2. The teaching of morals, character and values is ultimately your responsibility. Teachers are not magicians (although they do work miracles sometimes) and you cannot expect to send your child to school and have them magically become a wonderful person. As parents, it is our responsibility to teach them the difference between right and wrong, how to treat others with respect, and the importance of integrity and compassion.
3. Kids have a free will. Regardless of what path you choose for your child’s educational instruction, they are ultimately the ones who decide what to do with what they are taught. Homeschooling isn’t a sure-fire way to keep your kids from straying from the straight-and-narrow. (I’ve known plenty that did anyway.) Private school doesn’t ensure that your child will get a better education or experience less peer pressure. Public school can’t promise that your child will be socially, emotionally and academically ready to take the world by storm. They are all flawed systems because we are flawed people.
I want to make this loud and clear- I honestly don’t care what way you choose to educate your kids. I have dear friends who homeschool and I applaud them and the fact that they stay home each day with little people, teaching and training and loving them and are still sane. I have friends who send their kids to private school and absolutely love it. Cheers! And I, like many of my friends and fellow moms have chosen to send my kids to public school and have been very happy with my daughter’s wonderful teachers and schools thus far.
But guess what? My decision could change at any moment. My husband and I are determined to take things year by year and constantly re-evaluate how we are educating our kids. I’m not afraid to pull them out and homeschool if necessary. I’m not opposed to private school one day if finances allowed. And for all I know, my kids could spend the rest of their educational careers in public school. I believe the key is being flexible and striving to do whatever is necessary so our kids receive the best education possible.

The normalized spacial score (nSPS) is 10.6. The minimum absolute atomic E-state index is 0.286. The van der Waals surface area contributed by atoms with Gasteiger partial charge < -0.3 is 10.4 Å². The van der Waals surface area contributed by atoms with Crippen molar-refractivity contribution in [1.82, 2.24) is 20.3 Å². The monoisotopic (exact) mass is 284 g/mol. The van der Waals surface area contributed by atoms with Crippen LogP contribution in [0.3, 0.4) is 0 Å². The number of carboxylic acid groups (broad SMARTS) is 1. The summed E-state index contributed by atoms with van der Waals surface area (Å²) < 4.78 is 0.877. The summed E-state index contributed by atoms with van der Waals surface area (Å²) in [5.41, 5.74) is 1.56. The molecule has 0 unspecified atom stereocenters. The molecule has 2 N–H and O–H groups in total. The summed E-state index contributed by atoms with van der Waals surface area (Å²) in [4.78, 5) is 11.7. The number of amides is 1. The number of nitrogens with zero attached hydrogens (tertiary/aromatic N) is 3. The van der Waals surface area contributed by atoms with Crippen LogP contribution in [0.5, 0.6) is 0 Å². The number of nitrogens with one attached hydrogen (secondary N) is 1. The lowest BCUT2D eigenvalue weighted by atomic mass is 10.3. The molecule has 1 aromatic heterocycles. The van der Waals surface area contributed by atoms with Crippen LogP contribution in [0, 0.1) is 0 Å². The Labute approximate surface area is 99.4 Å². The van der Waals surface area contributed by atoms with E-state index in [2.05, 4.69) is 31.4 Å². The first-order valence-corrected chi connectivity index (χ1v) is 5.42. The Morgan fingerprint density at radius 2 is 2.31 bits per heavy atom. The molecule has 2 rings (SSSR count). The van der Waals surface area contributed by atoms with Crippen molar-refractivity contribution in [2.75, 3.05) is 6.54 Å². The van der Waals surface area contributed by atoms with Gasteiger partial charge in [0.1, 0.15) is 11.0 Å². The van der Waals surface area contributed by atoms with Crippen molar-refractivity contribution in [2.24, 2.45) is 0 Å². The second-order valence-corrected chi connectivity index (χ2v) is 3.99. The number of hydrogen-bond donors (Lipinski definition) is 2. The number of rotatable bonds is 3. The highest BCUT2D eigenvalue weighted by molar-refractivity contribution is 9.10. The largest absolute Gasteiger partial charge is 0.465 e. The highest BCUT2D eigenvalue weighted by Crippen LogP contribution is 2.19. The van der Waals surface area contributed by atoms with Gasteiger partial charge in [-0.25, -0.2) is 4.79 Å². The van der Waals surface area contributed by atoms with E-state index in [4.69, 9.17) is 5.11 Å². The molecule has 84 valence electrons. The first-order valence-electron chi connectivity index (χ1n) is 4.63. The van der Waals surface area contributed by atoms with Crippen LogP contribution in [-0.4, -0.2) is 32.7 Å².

So, if you are a homeschool mama- I can so appreciate you and all that you do to make your children’s education the best it can be by giving them incredible amounts of time and attention. You are heroes. The sacrifices you make to do what you do are astounding. I think you are incredible, and I’m pretty sure your kids do too.
If you are a private school mama- I realize that many of you work super hard so that you can send your kids to private school. I applaud you for making the sacrifices necessary to have your child in a school that is giving them an excellent education and instilling wonderful qualities into them. I know it’s not always easy, but you are doing a great job and your kids are blessed to have a mama who is willing to do whatever it takes to give them the best.
And to all my fellow public school mamas- I know sometimes you might feel like you are barely keeping your head above water with all the homework projects and special events. Those 7ish hours that your kids are in school each day fly by and you’re scrambling to drop-off and pick-up and carpool and make dinner and sign homework folders and give baths and justkeepkeepupwithitall. And guess what? You’re rocking it. You’re doing an amazing job, and those moments spent reading with your kids before bed or pushing them on the swing in the backyard are just as important as what their teachers do each day. Keep it up, mama. You’re doing great.
So friends, let’s drop the stones and the accusations and the assumptions. Let’s stop sizing up what everyone else is doing. Because not all homeschool kids are socially awkward, not all private school kids are snobby and not all public school kids are a menace to society. You know what they are? They are kids. They need us to fight for and love and teach and guide and support them. And we can’t do that if we’re too busy worrying about what everyone else is doing with their kids.
So hip, hip hooray for parents and teachers and parents who are teachers today and every day. Raising kids is a team effort.
And there is only one side on this team.